At Free Press Unlimited, we are proud of partners like Suara Surabaya. This is what good journalism and the media are all about: ethical, reliable and close to their audience – people who need the provided information to survive and develop. What’s more, Suara Surabaya has done well by this approach. With over 600,000 listeners in 2016, the radio station has no difficulty keeping its head above water. And we can see a similar story in other parts of the world: local partners who are explicitly working in the interest of their citizens, and have earned – or won back – their trust in the process. These journalists don’t limit themselves to ‘entertaining’ topics. But they manage to get things done nevertheless.
War in South Sudan
In July, the civil war in South Sudan flared up once again, which meant that we had to put our successful radio project on hold for several months. This was a difficult decision: the radio soap opera Sawa Shabab is incredibly popular among the local youth and is broadcast by more than 40 radio stations. Produced by our local partner, Saw Shahab encourages its audience to think about the future of their society. Our partner is presently working to produce a new season of the series outside South Sudan with the help of Free Press Unlimited. We also support Radio Tamazuj: the only radio station in South Sudan to bring uncensored news. These broadcasts are of vital importance to the local population. The station not only helps them to stay safe, it also gives all parties a chance to present their case – serving as a counterweight for hate and polarisation in the country.
Innovation and collaboration
But it isn’t all doom and gloom: journalism today is more multifaceted and innovative than ever before. Free Press Unlimited warmly supports this trend and is happy to initiate new developments. Well-trained, innovative media are able to serve their audiences more effectively. That is why, for example, we trained 25 investigative reporters from Tunisia in 2016. It didn’t take long before they were producing revealing reports about a polluting phosphate plant or human trafficking for the benefit of militant groups in Libya. And thanks to our support, people in remote rural areas in Pakistan can listen to a daily, two-minute news bulletin in their own language via their mobile phones. Through this innovation and other methods, the local radio station TNN was able to significantly expand its reach in 2016. Some 40 percent of Pakistan’s rural population is illiterate. But they do own telephones – meaning they now have access to relevant news coverage.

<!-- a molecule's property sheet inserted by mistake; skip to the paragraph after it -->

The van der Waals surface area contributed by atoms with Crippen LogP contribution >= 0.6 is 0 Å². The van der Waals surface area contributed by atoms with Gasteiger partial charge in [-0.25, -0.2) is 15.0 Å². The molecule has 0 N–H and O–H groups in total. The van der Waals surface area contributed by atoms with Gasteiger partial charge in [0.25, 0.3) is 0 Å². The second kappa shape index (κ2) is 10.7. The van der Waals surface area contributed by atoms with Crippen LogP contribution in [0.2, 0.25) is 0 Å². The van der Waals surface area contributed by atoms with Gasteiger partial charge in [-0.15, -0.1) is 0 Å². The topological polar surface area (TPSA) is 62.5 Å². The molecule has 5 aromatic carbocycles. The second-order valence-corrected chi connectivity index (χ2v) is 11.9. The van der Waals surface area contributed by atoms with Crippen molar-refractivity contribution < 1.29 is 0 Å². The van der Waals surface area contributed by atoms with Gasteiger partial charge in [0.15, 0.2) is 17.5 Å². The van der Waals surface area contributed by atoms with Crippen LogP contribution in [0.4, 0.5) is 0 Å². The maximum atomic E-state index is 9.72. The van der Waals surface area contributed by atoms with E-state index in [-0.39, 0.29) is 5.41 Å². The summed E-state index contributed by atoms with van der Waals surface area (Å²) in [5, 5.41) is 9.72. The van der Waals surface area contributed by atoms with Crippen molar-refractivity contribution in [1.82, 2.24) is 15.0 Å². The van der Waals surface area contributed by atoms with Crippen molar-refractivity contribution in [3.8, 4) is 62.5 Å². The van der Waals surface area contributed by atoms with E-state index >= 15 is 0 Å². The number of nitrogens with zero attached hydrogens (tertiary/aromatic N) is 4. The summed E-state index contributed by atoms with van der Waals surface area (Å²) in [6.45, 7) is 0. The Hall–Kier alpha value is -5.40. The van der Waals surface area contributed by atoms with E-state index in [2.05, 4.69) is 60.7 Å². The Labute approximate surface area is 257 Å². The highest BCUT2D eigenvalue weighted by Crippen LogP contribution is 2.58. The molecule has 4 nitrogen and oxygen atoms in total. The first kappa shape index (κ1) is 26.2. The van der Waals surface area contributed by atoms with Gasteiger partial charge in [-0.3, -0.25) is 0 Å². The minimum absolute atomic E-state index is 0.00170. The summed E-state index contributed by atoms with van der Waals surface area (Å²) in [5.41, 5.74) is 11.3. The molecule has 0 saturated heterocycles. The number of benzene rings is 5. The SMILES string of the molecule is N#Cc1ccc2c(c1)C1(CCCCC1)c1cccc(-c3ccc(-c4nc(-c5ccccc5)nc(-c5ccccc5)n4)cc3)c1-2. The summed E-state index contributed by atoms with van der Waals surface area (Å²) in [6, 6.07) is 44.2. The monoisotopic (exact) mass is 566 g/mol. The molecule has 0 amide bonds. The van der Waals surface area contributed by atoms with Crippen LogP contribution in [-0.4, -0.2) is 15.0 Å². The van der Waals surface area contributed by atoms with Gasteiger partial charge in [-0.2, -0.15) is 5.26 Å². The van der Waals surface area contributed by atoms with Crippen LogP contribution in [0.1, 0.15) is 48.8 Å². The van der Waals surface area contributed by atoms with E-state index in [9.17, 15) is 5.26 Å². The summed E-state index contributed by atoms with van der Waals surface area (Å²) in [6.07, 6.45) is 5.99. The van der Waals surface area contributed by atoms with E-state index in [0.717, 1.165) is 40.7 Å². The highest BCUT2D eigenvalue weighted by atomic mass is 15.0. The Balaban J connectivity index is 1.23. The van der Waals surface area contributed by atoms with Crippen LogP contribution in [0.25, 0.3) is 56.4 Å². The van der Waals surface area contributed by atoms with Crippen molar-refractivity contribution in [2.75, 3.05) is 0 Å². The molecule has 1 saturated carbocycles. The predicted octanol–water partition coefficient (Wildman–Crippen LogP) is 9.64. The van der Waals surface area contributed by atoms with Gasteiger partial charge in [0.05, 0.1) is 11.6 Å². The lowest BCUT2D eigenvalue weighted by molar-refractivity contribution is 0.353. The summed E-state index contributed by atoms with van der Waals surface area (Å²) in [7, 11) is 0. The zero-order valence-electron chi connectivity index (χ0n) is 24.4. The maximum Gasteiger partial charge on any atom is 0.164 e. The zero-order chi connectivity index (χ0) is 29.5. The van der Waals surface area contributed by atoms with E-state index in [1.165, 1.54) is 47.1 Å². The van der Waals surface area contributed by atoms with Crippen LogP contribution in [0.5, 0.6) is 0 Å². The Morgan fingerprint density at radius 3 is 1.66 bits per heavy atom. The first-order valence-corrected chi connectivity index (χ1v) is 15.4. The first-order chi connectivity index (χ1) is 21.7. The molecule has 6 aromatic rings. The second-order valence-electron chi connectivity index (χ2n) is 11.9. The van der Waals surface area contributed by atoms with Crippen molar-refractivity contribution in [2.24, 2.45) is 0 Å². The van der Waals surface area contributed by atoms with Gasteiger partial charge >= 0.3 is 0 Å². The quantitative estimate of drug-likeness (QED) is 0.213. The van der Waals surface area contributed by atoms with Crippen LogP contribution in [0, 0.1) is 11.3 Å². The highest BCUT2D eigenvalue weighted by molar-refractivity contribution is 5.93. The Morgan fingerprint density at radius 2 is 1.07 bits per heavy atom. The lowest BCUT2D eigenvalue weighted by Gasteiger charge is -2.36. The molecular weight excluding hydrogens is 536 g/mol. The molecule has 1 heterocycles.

Another important positive development in 2016: more and more journalists are working together. Examples include the Panama Papers and the Football Leaks website, which calls attention to large-scale tax evasion schemes set up by multinational corporations and major football clubs. A fantastic example of cross-border collaboration in journalism is the Russian-Language News Exchange, which we launched in 2016. For the first time since the dissolution of the Soviet Union, local media organisations from Ukraine to Belarus are working together to offer independent news coverage in the vast Russian-speaking region.
The organisation: new, newer, newest
If we had to sum up Free Press Unlimited’s organisational development in 2016 in a single word, it would be ‘new’. In 2016, we began to work in a new organisational structure, with a large number of new colleagues. We also started implementing our new Theory of Change and our new monitoring and evaluation system… as well as making a start on various new, large-scale programmes and platforms. Of course, throughout this entire overhaul, we ‘kept the shop open’– and we even offered a few new ‘products’. Which explains our opening sentence: 2016 was truly a “challenging and intense year”.